The kingdom of Bhutan lies in the eastern Himalayas, between Tibet to the north, and the Indian territories of Assam and West Bengal to the south, Arunachal Pradesh to the east and Sikkim to the west. The kingdom has a total area of about 47,000 square kilometers and spreads between meridians 89°E and 93°E, and latitudes 27°N and 29°N.

Physical Features

Located in the heart of the high Himalayan mountain range, Bhutan is a landlocked country surrounded by mountains. The sparsely populated Greater Himalayas, bounded to the north by the Tibetan plateau, reach heights of over 7,300 m, and extend southward losing height, to form the fertile valleys of the Lesser Himalayas that are divided by the Wang, Sunkosh, Trongsa and Manas rivers. The entire country is virtually mountainous, the 7554-m Kulha Gangri on the Tibetan border being the highest. North to south, Bhutan features three geographic regions, namely, the high Himalayas of the north, the hills and valleys of the interior, and the foothills and plains of the south. Its great rivers helped to carve its topography and their enormous potential for hydropower has helped shape the economy. Monsoon influences promote dense forestation in this region and alpine growth at higher altitudes. The cultivated central uplands and Himalayan foothills support the majority of the population. In the south, the Daurs Plain drops sharply away from the Himalayas into the large tracts of semi-tropical forest, savannah grassland and bamboo jungle. Forests and woodlands cover 70% of Bhutan’s total area.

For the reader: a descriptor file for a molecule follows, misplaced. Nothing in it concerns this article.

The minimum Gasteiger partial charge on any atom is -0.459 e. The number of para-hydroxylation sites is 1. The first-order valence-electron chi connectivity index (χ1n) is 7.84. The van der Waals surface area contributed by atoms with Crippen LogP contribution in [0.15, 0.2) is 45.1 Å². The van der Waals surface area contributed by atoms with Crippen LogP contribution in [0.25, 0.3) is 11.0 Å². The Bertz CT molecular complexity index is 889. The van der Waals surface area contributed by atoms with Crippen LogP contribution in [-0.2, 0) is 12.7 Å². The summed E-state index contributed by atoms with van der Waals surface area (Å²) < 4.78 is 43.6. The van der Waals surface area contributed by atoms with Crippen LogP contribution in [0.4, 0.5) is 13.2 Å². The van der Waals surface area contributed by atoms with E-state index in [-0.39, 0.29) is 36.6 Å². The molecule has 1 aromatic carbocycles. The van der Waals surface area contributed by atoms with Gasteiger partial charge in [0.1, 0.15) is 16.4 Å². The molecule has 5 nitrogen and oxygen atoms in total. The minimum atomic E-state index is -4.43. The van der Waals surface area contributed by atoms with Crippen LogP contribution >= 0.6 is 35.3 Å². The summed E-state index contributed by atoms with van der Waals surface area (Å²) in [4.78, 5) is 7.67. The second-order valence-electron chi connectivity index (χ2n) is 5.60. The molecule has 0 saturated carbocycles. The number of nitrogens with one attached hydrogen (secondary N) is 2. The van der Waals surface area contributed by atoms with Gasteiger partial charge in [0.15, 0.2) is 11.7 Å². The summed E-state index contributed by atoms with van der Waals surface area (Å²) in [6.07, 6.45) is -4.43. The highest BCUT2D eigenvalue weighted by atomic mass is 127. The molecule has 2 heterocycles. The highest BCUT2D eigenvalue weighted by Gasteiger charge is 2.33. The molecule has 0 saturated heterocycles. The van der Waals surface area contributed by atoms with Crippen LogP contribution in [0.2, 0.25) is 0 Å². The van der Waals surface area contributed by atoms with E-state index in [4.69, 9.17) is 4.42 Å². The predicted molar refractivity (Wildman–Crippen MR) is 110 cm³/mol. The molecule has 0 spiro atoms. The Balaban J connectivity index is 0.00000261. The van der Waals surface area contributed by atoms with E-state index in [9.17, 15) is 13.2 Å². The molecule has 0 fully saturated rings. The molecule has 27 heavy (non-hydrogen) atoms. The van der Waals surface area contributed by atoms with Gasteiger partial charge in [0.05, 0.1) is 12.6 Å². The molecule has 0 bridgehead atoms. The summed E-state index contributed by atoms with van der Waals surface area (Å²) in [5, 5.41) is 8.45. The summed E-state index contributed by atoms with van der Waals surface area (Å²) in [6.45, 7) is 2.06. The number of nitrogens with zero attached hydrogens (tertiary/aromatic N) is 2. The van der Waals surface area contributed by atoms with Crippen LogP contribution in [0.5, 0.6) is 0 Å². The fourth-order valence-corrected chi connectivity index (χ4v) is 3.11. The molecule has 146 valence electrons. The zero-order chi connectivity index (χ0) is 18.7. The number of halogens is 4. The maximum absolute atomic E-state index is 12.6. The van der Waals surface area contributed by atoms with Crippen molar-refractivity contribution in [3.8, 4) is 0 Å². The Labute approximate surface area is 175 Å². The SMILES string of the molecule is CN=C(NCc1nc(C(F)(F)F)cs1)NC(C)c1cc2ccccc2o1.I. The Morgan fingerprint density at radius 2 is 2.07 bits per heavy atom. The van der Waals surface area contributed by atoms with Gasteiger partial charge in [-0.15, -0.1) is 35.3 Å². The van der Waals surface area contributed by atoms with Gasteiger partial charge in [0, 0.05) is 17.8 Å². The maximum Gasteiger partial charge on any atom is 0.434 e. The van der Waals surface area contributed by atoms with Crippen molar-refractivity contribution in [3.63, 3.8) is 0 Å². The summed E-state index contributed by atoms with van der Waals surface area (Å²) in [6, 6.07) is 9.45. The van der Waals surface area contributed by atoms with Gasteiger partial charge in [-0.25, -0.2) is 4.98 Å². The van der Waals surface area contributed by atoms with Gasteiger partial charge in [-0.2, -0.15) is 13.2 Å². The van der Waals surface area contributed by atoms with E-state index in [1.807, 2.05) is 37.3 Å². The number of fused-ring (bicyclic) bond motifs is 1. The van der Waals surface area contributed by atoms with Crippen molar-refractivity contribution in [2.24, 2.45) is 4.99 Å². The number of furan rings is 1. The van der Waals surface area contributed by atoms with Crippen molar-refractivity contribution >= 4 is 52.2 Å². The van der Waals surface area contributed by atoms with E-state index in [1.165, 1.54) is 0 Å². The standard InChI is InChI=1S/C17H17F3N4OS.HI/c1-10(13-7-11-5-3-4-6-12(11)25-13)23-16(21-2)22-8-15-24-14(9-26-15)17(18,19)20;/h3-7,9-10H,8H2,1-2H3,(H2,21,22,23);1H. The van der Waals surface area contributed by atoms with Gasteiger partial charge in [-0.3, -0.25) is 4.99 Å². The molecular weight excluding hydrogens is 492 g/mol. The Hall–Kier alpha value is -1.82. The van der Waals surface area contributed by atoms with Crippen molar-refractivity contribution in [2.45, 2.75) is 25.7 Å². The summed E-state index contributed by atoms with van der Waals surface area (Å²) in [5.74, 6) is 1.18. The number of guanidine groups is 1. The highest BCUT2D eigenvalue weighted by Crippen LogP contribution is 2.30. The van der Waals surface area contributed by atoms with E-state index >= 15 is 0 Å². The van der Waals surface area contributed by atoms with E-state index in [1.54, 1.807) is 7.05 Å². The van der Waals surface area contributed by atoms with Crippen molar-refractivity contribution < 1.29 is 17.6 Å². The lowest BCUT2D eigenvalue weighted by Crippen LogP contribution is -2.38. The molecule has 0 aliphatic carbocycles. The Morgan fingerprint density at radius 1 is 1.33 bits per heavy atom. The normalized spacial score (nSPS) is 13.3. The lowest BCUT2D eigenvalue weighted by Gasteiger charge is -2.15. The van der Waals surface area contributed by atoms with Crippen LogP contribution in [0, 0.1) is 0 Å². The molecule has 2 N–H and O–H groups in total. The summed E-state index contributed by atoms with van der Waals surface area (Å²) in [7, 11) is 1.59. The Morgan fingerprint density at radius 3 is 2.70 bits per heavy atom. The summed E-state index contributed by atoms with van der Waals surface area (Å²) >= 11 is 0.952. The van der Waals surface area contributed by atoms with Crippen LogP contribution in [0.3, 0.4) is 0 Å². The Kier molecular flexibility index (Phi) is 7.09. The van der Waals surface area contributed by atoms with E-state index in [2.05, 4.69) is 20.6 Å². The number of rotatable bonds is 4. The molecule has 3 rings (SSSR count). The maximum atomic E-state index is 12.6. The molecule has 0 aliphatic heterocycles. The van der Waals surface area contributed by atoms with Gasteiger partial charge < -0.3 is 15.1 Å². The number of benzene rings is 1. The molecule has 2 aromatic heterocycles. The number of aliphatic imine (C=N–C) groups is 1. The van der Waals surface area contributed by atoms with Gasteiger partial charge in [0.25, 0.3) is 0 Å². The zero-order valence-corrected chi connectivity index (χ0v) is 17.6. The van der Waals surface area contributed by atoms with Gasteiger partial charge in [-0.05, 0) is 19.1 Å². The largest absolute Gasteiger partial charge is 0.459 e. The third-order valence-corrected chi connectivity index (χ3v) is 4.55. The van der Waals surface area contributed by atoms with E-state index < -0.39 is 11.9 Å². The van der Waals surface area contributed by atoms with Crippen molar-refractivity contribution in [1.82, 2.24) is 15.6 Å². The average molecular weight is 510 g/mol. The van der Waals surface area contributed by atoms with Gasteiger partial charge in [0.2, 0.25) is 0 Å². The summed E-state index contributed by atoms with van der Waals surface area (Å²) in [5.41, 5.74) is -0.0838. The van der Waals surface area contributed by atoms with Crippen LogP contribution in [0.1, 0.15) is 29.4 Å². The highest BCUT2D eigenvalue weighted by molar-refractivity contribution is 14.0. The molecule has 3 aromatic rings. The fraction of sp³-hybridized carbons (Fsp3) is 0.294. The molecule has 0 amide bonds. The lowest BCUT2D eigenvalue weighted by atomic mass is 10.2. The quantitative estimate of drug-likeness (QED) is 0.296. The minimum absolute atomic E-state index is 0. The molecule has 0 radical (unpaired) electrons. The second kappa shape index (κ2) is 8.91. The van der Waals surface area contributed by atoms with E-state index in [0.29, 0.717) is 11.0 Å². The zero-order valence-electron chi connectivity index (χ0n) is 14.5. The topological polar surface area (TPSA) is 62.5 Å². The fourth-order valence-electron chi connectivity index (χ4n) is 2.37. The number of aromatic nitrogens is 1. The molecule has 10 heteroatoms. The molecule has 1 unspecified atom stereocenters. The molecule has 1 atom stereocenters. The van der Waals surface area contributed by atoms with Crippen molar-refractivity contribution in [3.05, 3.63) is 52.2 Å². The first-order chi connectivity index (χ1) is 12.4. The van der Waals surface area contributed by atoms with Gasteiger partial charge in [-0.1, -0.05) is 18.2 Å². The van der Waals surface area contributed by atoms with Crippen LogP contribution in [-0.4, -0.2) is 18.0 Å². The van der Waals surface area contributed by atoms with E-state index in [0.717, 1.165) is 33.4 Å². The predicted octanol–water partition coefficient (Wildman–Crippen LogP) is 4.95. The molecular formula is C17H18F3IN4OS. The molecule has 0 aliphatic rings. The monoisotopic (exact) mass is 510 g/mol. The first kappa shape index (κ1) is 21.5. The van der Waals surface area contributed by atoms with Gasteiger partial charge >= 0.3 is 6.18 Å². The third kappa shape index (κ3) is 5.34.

History of Bhutan